Playwright Marv Siegel is producing artistic director of Manhattan Playwrights and a prolific writer for stage, movies and television. His two-act script is a funny pastiche of layered one-liners, an exploration of the inanities of everyday conversation and the bickering dynamics of couples and families. ("Every interruption is a blessing from above," Edna repeatedly observes during her and Norman's many Byzantine conversations.)

Their affection is evident beneath the nitpicking — maybe because director Bill Taylor has cast real-life married couple Lee and Joe Meyers. As Norman, Joe is a cross between "WKRP in Cincinnati" station owner Mr. Carlson and Cliff Claven from "Cheers," a lovable, slightly ditzy blowhard who belabors every conversation.

As Edna, Lee nicely balances her exasperation with her husband and her underlying love for him — along with her growing panic about Rosemary encroaching on her husband, and her frantic backpedaling after she's tried to fix her morose daughter up with Rosemary's son, Raymond.

Raymond — like Marcie a lawyer, and also like Marcie, somewhat bitterly divorced — finds himself drawn to her despite his initial reluctance at the setup, and the feeling is mutual. That is, until one of Norman's schemes involves defrauding a client of Raymond's, and the two would-be young lovers suddenly find themselves as fervently opposed as they had been attracted.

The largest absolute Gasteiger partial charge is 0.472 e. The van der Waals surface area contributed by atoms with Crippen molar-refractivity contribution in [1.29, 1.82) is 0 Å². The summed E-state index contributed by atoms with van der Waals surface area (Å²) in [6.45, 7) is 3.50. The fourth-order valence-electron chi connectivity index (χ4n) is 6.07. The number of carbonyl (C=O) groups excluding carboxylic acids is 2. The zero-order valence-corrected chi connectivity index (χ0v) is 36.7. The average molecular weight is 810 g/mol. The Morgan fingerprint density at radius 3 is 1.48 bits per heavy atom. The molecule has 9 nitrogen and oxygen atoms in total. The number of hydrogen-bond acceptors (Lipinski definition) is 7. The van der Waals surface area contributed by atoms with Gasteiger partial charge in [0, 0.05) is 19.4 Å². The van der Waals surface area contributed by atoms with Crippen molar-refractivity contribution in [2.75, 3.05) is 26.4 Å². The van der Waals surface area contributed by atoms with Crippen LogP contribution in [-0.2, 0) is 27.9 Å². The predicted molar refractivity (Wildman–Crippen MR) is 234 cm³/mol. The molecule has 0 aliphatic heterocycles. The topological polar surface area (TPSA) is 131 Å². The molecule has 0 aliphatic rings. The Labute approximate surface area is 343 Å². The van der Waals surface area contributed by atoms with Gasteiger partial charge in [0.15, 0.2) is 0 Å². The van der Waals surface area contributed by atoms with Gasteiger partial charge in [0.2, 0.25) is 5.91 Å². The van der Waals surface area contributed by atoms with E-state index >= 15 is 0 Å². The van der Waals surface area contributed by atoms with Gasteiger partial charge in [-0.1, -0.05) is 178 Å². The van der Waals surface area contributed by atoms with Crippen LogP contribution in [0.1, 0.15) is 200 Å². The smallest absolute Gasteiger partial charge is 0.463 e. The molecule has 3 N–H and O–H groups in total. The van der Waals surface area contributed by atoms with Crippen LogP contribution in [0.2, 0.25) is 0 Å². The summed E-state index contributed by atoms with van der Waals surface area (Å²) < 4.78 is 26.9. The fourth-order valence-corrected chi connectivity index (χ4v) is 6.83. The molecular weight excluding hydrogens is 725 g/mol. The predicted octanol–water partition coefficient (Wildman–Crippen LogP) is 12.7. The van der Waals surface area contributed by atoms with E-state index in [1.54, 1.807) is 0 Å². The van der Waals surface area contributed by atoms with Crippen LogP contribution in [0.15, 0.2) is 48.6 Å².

Taylor has brought two new faces to his stage in Raymond and Marcie. Michael Dunsworth is a relocated New York actor who bears a striking resemblance to "The 40-Year-Old Virgin's" Steve Carell, a tall, handsome leading man with a lovely, centered presence onstage.

As Marcie, displaced Kentuckian Laurie Genet Preston does a nice job of transitioning from her bitter pouting and sulking to a burgeoning attraction for Raymond, to a righteous defense of her parents. The chemistry is excellent, bubbling just under their rancor.

Patricia Clopton has a delightful turn as the kindhearted, well-intentioned former flame Rosemary; and John Brothers is her boisterously comic, ardent Romeo, Norman's best friend and self-described retired "sock man," looking like the Ricola spokesman in knee shorts and one ridiculous set of hosiery after another.

But Stephen E. Hooper threatens to almost silently steal the show in his one scene as the ancient Rabbi Titlebaum, his mouth gaping alarmingly open as he repeatedly drifts off to sleep. Moments later, Hooper transforms into an equally funny judge, mediating between the feuding young lovers with Zen-like chants of calm.

The only real handicap of the playful show is the pacing. Too many moments drag, and the tedium of Norman's endless dithering is accentuated by the occasionally molasses-like pace.

The blocking, too, is clunky in places — the actors cut off at the waist behind furniture, standing uncertainly midroom with nothing to do, lined up like targets in a duckshoot. It sometimes makes the characters seem uncomfortable in their own home, and gives them a stagy quality rather than allowing them the freedom of real-life movement.

But those drawbacks don't interfere much with the entertaining production, thanks to Siegel's funny, frothy script and the likable cast.

•••

If you go

"Generations Apart"

When: 8 p.m. Thursdays through Saturdays, and 2 p.m. Sundays, through April 1

Where: Theatre Conspiracy, 10091 McGregor Blvd., Fort Myers

Tickets: $16 ($7 for students)

Information: (239) 936-3239